Make us your home page

Protect yourself from gift card hackers

Retailers and consumer experts expect gift cards to be the most popular item people will receive this holiday season.

Con artists also know the lucrative gift card trade provides hundreds of millions of dollars to potentially pilfer from consumers. Thieves have devised various methods of "hacking" gift cards to steal the money before consumers use them.

Here are some ways to protect the money on the gift card you receive this holiday season.

How can thieves hack a gift card?

Thieves often record the numbers from gift cards in a store before a consumer buys it and create another card with the same information. When a customer loads the original card, the thief tries to spend the money first.

The thieves also buy card-reading devices to capture the card information and then use it to spend the money.

How can I protect myself from having my gift card information hacked?

An important way to protect your gift card is to inspect the card before buying it. Verify that no protective stickers have been removed and that the codes on the back of the card haven't been scratched off to reveal an identification number. Report any damaged cards to the store selling the cards.

Also, buy from known and trusted sources. Avoid online auction sites, because the cards sold there may be counterfeit or may have been obtained fraudulently.

What if my gift card is lost or stolen?

If your card is lost or stolen, report it to the issuer immediately. You may not recover any of the value that was on the card. Some issuers will not replace cards that are lost or stolen, but other issuers will, for a fee. You may need to show proof of purchase and the ID number on the card. Most issuers have toll-free telephone numbers you can call to report a lost or stolen card.

If I can't resolve a dispute with the retailer about my gift card, whom can I call?

There are government agencies that can help.

• For cards issued by retailers, contact the Federal Trade Commission at or call toll-free 1-877-FTC-HELP (382-4357). Or you may file a complaint with your state attorney general (for a list of state offices, visit

• For cards issued by national banks, contact the comptroller of the currency's Customer Assistance Group by calling toll-free 1-800-613-6743 or sending an e-mail to The comptroller charters, regulates and supervises national banks.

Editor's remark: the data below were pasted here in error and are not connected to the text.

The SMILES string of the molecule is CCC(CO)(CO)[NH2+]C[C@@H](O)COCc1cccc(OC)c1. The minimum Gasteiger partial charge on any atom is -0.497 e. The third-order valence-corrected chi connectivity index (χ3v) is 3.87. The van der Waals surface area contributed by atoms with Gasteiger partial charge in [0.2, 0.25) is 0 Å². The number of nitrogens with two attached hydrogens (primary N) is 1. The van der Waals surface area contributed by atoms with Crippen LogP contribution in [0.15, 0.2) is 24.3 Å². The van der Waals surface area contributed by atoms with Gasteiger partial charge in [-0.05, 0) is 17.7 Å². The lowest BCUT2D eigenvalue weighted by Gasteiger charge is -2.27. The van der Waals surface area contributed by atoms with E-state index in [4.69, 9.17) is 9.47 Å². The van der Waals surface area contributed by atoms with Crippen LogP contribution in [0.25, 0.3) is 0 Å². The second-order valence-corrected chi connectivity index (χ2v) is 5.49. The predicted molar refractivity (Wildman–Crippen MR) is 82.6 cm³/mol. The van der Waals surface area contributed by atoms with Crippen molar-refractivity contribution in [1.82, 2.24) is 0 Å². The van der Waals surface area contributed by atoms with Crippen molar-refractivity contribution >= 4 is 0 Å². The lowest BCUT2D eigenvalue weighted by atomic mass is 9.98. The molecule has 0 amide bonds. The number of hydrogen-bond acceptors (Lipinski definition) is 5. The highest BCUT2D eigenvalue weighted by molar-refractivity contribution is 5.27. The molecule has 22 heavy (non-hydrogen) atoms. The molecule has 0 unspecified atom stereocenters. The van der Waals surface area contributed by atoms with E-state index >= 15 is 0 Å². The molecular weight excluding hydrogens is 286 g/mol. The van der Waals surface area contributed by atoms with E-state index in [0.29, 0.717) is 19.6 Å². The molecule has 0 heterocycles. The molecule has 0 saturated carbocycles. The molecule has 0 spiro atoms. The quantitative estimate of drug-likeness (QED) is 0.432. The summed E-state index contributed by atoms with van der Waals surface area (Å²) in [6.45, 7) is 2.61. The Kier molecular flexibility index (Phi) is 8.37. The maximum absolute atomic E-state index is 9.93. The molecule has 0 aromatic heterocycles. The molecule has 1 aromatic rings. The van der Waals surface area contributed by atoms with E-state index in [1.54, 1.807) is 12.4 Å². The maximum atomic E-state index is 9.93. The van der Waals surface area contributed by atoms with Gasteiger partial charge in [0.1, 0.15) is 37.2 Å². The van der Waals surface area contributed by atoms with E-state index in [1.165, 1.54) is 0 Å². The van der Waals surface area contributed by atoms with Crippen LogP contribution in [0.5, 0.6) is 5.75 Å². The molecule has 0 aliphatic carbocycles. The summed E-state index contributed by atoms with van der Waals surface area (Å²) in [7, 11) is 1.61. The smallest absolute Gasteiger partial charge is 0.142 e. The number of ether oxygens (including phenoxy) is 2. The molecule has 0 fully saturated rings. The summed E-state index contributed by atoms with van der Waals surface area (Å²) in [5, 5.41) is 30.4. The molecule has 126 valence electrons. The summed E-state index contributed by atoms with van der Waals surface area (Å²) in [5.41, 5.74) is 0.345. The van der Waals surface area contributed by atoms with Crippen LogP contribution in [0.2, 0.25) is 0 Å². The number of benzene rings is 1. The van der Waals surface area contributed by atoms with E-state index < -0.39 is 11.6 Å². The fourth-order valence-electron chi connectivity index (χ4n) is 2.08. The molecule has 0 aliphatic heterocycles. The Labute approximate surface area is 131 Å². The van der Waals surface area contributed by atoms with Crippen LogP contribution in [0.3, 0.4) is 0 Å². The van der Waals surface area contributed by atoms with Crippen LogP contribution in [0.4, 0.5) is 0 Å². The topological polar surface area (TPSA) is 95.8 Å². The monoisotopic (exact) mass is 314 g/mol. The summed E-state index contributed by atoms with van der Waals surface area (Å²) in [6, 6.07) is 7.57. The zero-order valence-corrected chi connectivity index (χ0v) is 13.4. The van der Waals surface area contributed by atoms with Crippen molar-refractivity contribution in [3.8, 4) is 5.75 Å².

Protect yourself from gift card hackers 12/23/10 [Last modified: Thursday, December 23, 2010 8:46pm]
Photo reprints | Article reprints

© 2017 Tampa Bay Times


Join the discussion: Click to view comments, add yours

  1. UPS relocates express operations from St. Pete-Clearwater to TIA


    TAMPA — United Parcel Service Inc. is switching airports for its express air operations. Beginning in October, UPS will relocate from St. Pete-Clearwater International Airport to Tampa International Airport.

    Beginning in October, UPS will move from St. Pete-Clearwater International Airport to Tampa International Airport. [Associated Press file photo]

  2. Richard Corcoran takes aim at public financing of campaigns

    State Roundup

    TALLAHASSEE — House Speaker Richard Corcoran, R-Land O'Lakes, may not be running for governor — not yet anyway — but his latest idea will get the attention of those who are.

    House Speaker Richard Corcoran, R- Land O’ Lakes, is proposing an end to public financing of campaigns. [SCOTT KEELER | Tampa Bay Times]
  3. Related Group breaks ground on complex at old Tampa Tribune site

    Real Estate

    TAMPA — When Miami developer Jorge Perez first eyed a 4.2-acre tract on the west bank of the Hillsborough River two years ago, people asked him if he wouldn't prefer to build on the opposite side closer to the downtown core.

    No way.

    From left, Related Group executive associate Arturo Penaa, Jorge Perez, center, founder and CEO of the Related Group, Mayor Bob Buckhorn and Steve Patterson, the President of Related Development dig their shovels  during the groundbreaking ceremony of the 400 unit Riverwalk Manor apartment complex on site of the old Tampa Tribune building on Wednesday. [OCTAVIO JONES | Times]
  4. Eat 3-course meals for $35 at these 100 restaurants for Orlando's Magical Dining Month

    Food & Dining

    In the early 1900s, hotels offered "table d'hote" or "prix fixe" menus as a form of loss leader. Hotels didn't necessarily make money on these lower-priced, multi-course meals, often served at communal tables, but they made up for it on the booze. Prohibition may have contributed to a gradual shift toward a la carte …

    Bulla Gastrobar serves a variety of Spanish and Portuguese dishes.
  5. Plant City farmer hopes robot pickers can save strawberry industry from shrinking labor force


    PLANT CITY — If current trends continue, the region's status as a major strawberry producer will depend in large part on what happens in Mexico.

    Strawberry pickers work during the daytime, when fruit is more likely to bruise. Machine pickers can work at night. The owner of Wish Farms in Plant City is developing automated pickers and hopes to see them at work on a widespread basis in five years. [Times file]